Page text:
Different Types of Automotive Paint


Different Paint Types

Single-stage – in this paint the color pigment is added to the urethane clearcoat and applied in one step. Single-stage paints do not provide as much protection from the suns UV light which can break down the paint pigments. Having clearcoat only on the top provides better protection and holdout. This is a common choice for fleet vehicles and economical jobs. Single stages can come in both metallic and solid colors, however solid colors are a much more common choice as using a metallic single-stage can limit repair options such as polishability.

Base / Clear – this is the most common choice of paint used in the industry today. It is atwo-stepp process where the basecoat is applied to the surface & followed by a urethane clearcoat on top of it. This how most vehicles are painted from the factory as well as being refinished. These can be solid colors or contain metallics & pearls.

Three Stage/Tri-coat – This process is similar to base/clear. This is only used with pearlescent colors. A solid basecoat is painted on first, then followed by a coat of a pearlescent. This gives the effect that the pearls are sitting on top of the color. It is followed by a clearcoat for shine and protection. This is used sometimes from the factory.

Candies – This is unique paint jobs that pretty well only exist in custom painting. It is accomplished by spraying a metallic color first, then followed by a transparent solid color. The effect is the metallics reflect through the solid color on top and produce a high sparkle effect.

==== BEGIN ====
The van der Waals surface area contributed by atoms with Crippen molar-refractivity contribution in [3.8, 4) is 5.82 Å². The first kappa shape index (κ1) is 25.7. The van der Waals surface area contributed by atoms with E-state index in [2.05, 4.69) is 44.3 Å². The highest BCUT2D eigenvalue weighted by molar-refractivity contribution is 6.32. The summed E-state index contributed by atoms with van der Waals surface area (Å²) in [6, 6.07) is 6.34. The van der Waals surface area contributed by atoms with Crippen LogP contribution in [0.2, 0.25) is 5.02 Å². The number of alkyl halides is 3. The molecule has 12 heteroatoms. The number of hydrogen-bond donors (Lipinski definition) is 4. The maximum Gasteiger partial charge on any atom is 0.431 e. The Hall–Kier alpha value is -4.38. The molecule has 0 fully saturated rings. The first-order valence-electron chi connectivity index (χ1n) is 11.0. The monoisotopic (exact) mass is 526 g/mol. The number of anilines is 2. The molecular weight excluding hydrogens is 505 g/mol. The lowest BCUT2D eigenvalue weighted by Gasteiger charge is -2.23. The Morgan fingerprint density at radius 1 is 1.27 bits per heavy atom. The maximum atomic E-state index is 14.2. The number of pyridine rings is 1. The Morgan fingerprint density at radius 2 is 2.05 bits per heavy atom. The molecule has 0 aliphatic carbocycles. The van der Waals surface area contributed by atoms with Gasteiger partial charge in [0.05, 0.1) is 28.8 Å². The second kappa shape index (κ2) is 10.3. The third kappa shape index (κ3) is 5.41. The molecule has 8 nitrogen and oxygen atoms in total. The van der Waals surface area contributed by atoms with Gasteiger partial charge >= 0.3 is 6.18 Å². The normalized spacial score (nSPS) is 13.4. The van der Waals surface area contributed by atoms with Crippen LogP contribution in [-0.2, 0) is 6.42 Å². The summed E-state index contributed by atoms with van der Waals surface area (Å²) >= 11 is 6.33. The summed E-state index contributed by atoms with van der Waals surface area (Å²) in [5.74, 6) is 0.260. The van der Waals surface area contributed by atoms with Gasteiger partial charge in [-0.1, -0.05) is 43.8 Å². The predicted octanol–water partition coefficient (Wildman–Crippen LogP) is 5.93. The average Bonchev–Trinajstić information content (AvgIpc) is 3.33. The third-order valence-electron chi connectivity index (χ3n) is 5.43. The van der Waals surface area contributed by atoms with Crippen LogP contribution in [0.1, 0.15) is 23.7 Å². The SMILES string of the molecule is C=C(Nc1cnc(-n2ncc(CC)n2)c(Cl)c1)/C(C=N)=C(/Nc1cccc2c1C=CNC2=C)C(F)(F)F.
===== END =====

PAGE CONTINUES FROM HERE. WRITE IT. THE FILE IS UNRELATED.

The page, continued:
Metallics vs Pearls

Metallics – these are flakes of aluminum that reflect light. They will complement the color they are added to and provide a sparkle appearance. They come in different shapes and sizes that will alter the way they appear.

Pearls – these are flakes from the mica mineral. Modern mica\’s are actually synthetic and not mined but still produce the same effect. They are also coated with another mineral that will give the mica a color. The mica flakes are able to provide a separate color of the paint, the color depends on the mineral they are coated with. Mica flakes allow light to pass through them and a visible color is produced.

Waterborne vs Solvent

The only difference between the two is the delivery method. The pigment is transferred to the surface using either of the two. They each present different strengths and weaknesses for the refinisher but there is not much difference in the quality they produce. There are a few waterborne clearcoats available, however, it is mostly basecoat that utilizes water technology. Solvent paint lines utilize various petroleum-based products for paint delivery.

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